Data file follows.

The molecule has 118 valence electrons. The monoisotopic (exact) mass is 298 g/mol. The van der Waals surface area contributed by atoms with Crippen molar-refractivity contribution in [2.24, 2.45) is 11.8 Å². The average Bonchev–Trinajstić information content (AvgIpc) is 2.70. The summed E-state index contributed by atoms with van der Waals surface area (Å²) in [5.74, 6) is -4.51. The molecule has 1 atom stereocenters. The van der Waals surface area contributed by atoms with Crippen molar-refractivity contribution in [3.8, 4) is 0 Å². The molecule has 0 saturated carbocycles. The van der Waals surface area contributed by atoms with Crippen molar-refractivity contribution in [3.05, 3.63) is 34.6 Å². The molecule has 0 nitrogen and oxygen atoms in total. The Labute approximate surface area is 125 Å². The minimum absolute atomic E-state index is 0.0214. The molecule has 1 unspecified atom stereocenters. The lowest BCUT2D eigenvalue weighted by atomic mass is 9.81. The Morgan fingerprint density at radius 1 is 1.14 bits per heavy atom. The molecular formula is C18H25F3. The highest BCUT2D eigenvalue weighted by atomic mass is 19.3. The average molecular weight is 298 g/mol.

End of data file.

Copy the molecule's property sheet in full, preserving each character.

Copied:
The molecule has 118 valence electrons. The monoisotopic (exact) mass is 298 g/mol. The van der Waals surface area contributed by atoms with Crippen molar-refractivity contribution in [2.24, 2.45) is 11.8 Å². The average Bonchev–Trinajstić information content (AvgIpc) is 2.70. The summed E-state index contributed by atoms with van der Waals surface area (Å²) in [5.74, 6) is -4.51. The molecule has 1 atom stereocenters. The van der Waals surface area contributed by atoms with Crippen molar-refractivity contribution in [3.8, 4) is 0 Å². The molecule has 0 saturated carbocycles. The van der Waals surface area contributed by atoms with Crippen molar-refractivity contribution in [3.05, 3.63) is 34.6 Å². The molecule has 0 nitrogen and oxygen atoms in total. The Labute approximate surface area is 125 Å². The minimum absolute atomic E-state index is 0.0214. The molecule has 1 unspecified atom stereocenters. The lowest BCUT2D eigenvalue weighted by atomic mass is 9.81. The Morgan fingerprint density at radius 1 is 1.14 bits per heavy atom. The molecular formula is C18H25F3. The highest BCUT2D eigenvalue weighted by atomic mass is 19.3. The average molecular weight is 298 g/mol.